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Math Help - Using chain rule..

  1. #1
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    Using chain rule..

    I am asked to:

    Use the chain rule to show that the derivative of an odd function is an even function.

    Basically assuming that f(x) is odd:

    f(-x) = -f(x) and f(x) = -f(x)

    Show that:

    f'(x) = f'(-x)

    All must be done in terms of f. How would I go about in doing this?
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  2. #2
    A Plied Mathematician
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    Well, I would start with the initial equation:

    f(-x)=-f(x). Incidentally, the equation f(x)=-f(x), if true for all x, implies that f(x)=0 for all x. Not sure that's where you want to go.

    Try differentiating both sides of the initial equation. What does that give you?
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  3. #3
    Member mfetch22's Avatar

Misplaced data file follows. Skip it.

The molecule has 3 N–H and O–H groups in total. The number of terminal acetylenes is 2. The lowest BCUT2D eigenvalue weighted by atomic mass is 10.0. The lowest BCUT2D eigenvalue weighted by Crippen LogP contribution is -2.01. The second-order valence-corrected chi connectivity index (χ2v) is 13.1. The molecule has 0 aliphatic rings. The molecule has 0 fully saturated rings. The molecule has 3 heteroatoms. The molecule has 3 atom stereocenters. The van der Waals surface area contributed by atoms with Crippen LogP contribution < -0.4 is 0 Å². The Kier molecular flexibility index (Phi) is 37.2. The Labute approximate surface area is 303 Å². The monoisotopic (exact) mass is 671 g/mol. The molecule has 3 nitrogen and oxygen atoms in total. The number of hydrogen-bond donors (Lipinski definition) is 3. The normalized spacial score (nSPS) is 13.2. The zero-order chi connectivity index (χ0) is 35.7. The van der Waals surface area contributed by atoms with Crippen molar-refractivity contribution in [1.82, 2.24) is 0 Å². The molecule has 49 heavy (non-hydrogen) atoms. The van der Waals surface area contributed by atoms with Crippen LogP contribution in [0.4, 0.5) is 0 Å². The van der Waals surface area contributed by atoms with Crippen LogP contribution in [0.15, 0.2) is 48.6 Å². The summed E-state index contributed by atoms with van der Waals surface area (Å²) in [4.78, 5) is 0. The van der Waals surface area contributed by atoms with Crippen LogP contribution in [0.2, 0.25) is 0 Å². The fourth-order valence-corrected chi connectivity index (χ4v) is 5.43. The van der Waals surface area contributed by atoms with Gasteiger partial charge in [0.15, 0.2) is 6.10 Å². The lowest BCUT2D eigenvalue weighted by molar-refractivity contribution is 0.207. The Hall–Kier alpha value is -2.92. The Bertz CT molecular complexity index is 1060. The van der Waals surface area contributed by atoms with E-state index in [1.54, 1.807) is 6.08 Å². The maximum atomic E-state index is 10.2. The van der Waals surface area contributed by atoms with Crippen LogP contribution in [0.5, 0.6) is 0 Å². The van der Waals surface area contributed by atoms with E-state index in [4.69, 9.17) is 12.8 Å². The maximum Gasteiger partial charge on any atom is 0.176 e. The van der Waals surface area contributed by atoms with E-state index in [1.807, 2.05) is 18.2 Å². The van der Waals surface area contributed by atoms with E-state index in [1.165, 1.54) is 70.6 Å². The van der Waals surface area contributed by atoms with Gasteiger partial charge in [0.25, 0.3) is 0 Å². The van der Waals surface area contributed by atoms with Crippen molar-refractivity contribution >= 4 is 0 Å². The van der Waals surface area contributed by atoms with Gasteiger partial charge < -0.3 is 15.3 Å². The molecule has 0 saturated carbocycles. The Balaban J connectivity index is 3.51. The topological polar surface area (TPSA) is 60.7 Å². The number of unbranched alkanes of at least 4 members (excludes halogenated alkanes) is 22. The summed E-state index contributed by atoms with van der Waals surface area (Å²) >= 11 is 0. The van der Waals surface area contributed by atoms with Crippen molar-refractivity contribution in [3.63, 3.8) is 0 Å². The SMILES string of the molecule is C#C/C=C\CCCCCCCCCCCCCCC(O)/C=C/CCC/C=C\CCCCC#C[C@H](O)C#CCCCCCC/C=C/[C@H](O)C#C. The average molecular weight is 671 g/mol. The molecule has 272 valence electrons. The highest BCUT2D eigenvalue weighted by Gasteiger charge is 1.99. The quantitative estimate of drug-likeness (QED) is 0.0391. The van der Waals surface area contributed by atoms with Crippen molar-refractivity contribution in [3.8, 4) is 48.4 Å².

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    Quote Originally Posted by GameTheory View Post
    I am asked to:

    Use the chain rule to show that the derivative of an odd function is an even function.

    Basically assuming that f(x) is odd:

    f(-x) = -f(x) and f(x) = -f(x)

    Show that:

    f'(x) = f'(-x)

    All must be done in terms of f. How would I go about in doing this?
    Then chain rule says:

    \frac{d}{dx}[f(g(x))] = (f'(g(x)))(g'(x))

    So we have:

    f(x)

    and

    g(x) = -x

    Thus:

    f(g(x))= f(-x)

    so differentiating with the cain rule gets:

    \frac{d}{dx}[f(g(x))] = f'(-x) = [f'(g(x)][g'(x)]

    = [f'(-x)]\frac{d}{dx}[-x] = -f'(-x)

    And since:

    -f(x) = f(x)

    we can move over the negitive in the original equation you gave to get:

    -f'(x) = f'(-x)

    and

    -f(x) = f(-x)

    thus:

    f'(x) = f'(-x)

    I feel like there is an error in this proof, but it seems logical, atleast I think I'm going in the right direction. Good luck.
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  4. #4
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    f(-x) = -f(x)

    f'(-x)*(-x)'=-f'(x)

    f'(-x)*(-1)=-f'(x)

    f'(-x)=f'(x)

    Was that hard?
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